State Senate candidates push for education dollars

mlee@macon.comOctober 20, 2012 

  • Senate District 25 candidates

    Darrell Black

    Age: 59
    Party: Democratic
    Occupation: Small-business owner
    Political Experience: Never held elected office

    Burt Jones
    Age: 33
    Party: Republican
    Occupation: Insurance company owner
    Political Experience: Never held elected office

ATLANTA -- Voters in a state Senate district running north from Bibb County will choose a freshman legislator in November.

But forget about polarized politics. The Democratic and Republican candidates identify similar problems in underfunded schools and unemployment, and they politely offer different solutions.

Democrat Darrell Black of Milledgeville and Republican Burt Jones of Jackson are campaigning for the state Senate District 25 seat, which includes all of Butts, Jasper, Morgan, Putnam, Greene and Baldwin counties, plus parts of Jones, Bibb and Walton.

Both have been examining state funding of schools, and both have criticisms.

“The state needs to fund schools more,” said Black, quoting the old saying, “if you think education is expensive, try a world without it.”

He points out that under Democratic leadership, the state paid a greater share of the K-12 bill than it does now. In the mid-’90s, the state paid generally more than 50 percent of each school system’s bills. In 2010, the figure was about 38 percent.

“The state continues cutting funding, and that’s not the way to make the scores and results better,” said Black.

Indeed, the state of school funding makes Jones wary of the charter school referendum that’s also on the ballot this November. If passed, it would allow the state to issue charters to these publicly financed, privately run schools. Right now, only local school boards can approve charter schools.

“I don’t have a problem with charter schools,” said Jones. “But we’re talking about adding new schools to a system that is already basically underfunded right now. ... I don’t see how we’re going to fund more schools out of the same pot.”

More money for anything has been a tough sell for the past few years in Georgia. Tax receipts in Georgia are recovering, but not enough to bring state spending back to its prerecession level. Gov. Nathan Deal has asked most state departments to draft budgets for next year trimmed by 3 to 5 percent, though K-12 education is exempt.

On the hunt for funds, Black dismissed a Democratic reputation for favoring taxes. “It’s difficult to get a tax bill through the Legislature, so don’t worry about raising taxes,“ he said.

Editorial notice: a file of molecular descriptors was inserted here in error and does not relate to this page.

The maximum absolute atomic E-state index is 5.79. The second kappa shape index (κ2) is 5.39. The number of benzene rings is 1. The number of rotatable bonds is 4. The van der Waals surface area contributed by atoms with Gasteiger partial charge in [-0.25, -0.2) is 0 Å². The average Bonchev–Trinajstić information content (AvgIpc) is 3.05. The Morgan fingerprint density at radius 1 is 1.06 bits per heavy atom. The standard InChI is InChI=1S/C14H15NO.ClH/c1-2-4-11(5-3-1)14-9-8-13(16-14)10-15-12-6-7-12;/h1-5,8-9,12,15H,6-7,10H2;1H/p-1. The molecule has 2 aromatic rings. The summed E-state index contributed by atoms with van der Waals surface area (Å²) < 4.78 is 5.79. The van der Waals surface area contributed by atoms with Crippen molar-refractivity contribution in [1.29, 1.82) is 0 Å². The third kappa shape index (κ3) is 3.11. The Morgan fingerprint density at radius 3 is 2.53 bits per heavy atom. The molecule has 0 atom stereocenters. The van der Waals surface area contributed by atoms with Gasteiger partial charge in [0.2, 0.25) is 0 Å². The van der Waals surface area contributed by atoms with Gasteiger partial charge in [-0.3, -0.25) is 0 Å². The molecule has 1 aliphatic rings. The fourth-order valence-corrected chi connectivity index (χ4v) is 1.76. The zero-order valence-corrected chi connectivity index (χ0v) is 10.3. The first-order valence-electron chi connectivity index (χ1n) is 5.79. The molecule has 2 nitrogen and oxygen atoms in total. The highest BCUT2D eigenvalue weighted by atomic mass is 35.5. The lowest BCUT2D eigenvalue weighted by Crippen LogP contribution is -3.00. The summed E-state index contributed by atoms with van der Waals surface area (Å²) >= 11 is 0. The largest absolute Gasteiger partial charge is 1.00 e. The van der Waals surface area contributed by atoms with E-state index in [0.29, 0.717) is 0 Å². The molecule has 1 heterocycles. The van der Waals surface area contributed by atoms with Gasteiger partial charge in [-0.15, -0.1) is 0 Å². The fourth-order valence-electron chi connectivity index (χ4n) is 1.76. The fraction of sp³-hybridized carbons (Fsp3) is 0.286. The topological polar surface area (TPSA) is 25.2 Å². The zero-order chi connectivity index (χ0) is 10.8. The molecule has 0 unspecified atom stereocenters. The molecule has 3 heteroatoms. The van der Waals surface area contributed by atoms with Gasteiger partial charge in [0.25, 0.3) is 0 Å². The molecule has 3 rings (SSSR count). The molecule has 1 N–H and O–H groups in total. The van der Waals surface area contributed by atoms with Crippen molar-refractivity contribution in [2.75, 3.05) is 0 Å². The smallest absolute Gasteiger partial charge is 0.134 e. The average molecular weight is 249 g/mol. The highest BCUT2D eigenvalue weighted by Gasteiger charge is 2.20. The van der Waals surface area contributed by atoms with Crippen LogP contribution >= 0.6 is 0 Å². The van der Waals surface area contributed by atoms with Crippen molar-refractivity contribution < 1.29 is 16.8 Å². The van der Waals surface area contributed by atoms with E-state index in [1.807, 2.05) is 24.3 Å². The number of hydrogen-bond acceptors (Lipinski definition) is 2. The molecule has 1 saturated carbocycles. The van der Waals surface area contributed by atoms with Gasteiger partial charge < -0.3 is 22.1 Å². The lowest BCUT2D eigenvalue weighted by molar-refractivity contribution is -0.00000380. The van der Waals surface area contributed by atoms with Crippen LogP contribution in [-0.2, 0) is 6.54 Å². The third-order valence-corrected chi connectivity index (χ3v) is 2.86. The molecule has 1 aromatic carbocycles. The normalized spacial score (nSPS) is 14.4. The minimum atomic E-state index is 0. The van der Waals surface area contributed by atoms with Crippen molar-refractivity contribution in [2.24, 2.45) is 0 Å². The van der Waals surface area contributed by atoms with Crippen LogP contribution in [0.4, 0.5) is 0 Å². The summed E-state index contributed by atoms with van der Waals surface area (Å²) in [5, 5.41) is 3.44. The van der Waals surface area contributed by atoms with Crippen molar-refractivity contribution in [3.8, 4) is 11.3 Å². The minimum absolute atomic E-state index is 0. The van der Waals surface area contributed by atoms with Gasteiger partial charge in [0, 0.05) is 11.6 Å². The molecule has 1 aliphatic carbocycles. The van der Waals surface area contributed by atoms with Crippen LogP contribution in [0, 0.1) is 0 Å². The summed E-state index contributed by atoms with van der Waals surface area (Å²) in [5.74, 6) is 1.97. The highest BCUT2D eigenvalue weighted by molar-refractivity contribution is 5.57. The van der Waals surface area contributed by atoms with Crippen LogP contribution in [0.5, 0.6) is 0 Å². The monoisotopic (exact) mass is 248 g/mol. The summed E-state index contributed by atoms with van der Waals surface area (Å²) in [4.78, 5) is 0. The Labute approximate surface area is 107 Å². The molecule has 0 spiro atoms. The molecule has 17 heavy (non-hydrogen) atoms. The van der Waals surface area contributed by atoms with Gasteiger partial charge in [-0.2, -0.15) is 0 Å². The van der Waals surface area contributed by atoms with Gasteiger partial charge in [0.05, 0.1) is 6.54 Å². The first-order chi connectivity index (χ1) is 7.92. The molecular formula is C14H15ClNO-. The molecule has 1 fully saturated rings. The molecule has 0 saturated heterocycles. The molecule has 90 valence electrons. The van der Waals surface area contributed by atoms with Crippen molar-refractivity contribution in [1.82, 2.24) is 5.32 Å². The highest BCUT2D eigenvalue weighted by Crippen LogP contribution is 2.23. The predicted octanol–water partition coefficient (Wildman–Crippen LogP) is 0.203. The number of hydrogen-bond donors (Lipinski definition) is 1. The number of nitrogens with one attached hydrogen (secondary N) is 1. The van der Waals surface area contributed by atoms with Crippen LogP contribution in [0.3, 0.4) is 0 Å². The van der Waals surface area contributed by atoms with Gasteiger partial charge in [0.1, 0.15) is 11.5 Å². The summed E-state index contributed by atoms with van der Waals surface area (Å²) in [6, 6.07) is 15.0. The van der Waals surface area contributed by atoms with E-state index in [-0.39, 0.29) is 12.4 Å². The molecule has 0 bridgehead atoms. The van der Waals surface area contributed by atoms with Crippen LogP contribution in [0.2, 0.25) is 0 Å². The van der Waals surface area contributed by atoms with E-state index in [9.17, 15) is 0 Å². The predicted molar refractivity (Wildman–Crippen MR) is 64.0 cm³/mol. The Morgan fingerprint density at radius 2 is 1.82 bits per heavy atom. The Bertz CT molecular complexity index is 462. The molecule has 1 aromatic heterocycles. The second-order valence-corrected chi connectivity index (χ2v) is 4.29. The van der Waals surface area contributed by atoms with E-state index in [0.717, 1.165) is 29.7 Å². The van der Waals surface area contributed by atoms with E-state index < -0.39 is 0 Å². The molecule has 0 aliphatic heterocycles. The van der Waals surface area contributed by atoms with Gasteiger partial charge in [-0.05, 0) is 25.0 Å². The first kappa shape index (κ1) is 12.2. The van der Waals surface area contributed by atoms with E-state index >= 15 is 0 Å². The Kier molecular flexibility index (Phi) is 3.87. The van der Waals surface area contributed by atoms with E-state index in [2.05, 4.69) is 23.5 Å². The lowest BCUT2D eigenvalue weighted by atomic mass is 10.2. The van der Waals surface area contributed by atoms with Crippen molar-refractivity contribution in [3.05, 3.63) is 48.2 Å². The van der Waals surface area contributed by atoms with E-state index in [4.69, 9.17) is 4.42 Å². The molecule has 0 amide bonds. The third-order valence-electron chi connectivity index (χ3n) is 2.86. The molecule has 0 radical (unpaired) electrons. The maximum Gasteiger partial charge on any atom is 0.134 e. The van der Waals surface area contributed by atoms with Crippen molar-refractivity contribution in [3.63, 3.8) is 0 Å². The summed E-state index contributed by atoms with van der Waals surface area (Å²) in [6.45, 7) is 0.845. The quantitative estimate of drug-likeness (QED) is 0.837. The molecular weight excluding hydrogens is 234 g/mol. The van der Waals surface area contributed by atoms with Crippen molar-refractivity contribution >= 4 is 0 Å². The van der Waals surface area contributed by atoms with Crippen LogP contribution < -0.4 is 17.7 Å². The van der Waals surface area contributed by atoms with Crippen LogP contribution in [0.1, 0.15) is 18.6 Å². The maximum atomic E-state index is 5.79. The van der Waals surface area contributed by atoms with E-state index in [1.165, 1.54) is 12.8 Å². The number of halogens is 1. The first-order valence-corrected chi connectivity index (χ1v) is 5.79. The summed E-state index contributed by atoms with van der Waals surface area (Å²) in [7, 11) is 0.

Instead, he said, Georgia can do a better job of catching tax-dodging stores by sending in local auditors.

“The local authority already comes in and audits me every four or five years on inventory tax, so it’s not a big deal,” said Black, owner of Flooring America in Milledgeville. An honest business like his, he said, has software that can easily print out sales tax figures in two minutes, but the state has never come to double check on him.

There are plenty of stores that indeed collect sales tax, but they never pass it to the state.

A pilot study of Hall County released in 2010 found nearly 1,000 businesses that did not even have a state sales tax number, so they were not remitting state sales tax.

Jones is looking toward new businesses for the district. He runs JP Capital and Insurance, an insurance and real estate business that is part of a larger family company, Jones Petroleum. He also serves on the Butts County Water Authority Board.

Jones said he’s got experience bringing businesses to the district, citing his selling a big rig sales, service and corporate office center in Butts County to Peterbilt.

“We reached out” to Peterbilt’s parent company in Washington state, said Jones. “They liked the facility, they liked what the county would be able to provide them in water and sewage.” Now it employs about 100 people, he said.

That kind of coordination between business and government is something Jones wants to continue if elected, “to try to create a favorable community that would entice retail operators or distribution-type” companies.

For Black, economic development policy is tied directly to schools and postsecondary training.

“Generally people relocate to districts where they have good schools, a work-ready job force or people highly trained in technical fields.”

That, he said, is what’s powering growth in places such as North Carolina.

“We can’t compete on the low-end manufacturing with China. We’ve lost all the basic manufacturing. ... Development’s going to be more high-tech.”

Jones has the cash advantage in the race, having raised just over $189,000, as of the Sept. 30 disclosures, about half of it his own funds.

For Black, donations total about $8,000. But Black may have geography on his side, as his home turf is Baldwin, the most populous county wholly in the district.

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